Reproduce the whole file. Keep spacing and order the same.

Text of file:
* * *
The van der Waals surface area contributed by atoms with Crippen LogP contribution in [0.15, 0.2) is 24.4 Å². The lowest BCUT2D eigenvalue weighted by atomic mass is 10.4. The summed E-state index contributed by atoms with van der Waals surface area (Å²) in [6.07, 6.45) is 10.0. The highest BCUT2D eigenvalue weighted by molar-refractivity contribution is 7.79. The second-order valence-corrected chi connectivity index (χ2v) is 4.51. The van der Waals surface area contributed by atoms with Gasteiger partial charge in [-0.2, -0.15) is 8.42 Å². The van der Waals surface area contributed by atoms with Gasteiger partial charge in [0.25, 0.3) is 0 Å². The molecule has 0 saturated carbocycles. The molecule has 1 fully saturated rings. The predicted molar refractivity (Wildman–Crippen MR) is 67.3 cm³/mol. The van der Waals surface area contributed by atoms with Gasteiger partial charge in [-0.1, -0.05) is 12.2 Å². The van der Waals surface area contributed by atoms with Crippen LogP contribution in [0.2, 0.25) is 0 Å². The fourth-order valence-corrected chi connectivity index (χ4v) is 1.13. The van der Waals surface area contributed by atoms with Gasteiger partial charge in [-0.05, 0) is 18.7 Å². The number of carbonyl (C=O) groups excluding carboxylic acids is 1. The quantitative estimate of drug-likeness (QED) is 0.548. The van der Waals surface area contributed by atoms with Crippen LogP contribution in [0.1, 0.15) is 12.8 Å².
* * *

The van der Waals surface area contributed by atoms with Crippen LogP contribution in [0.15, 0.2) is 24.4 Å². The lowest BCUT2D eigenvalue weighted by atomic mass is 10.4. The summed E-state index contributed by atoms with van der Waals surface area (Å²) in [6.07, 6.45) is 10.0. The highest BCUT2D eigenvalue weighted by molar-refractivity contribution is 7.79. The second-order valence-corrected chi connectivity index (χ2v) is 4.51. The van der Waals surface area contributed by atoms with Gasteiger partial charge in [-0.2, -0.15) is 8.42 Å². The van der Waals surface area contributed by atoms with Gasteiger partial charge in [0.25, 0.3) is 0 Å². The molecule has 0 saturated carbocycles. The molecule has 1 fully saturated rings. The predicted molar refractivity (Wildman–Crippen MR) is 67.3 cm³/mol. The van der Waals surface area contributed by atoms with Gasteiger partial charge in [-0.1, -0.05) is 12.2 Å². The van der Waals surface area contributed by atoms with Crippen LogP contribution in [0.2, 0.25) is 0 Å². The fourth-order valence-corrected chi connectivity index (χ4v) is 1.13. The van der Waals surface area contributed by atoms with Gasteiger partial charge in [-0.05, 0) is 18.7 Å². The number of carbonyl (C=O) groups excluding carboxylic acids is 1. The quantitative estimate of drug-likeness (QED) is 0.548. The van der Waals surface area contributed by atoms with Crippen LogP contribution in [0.1, 0.15) is 12.8 Å².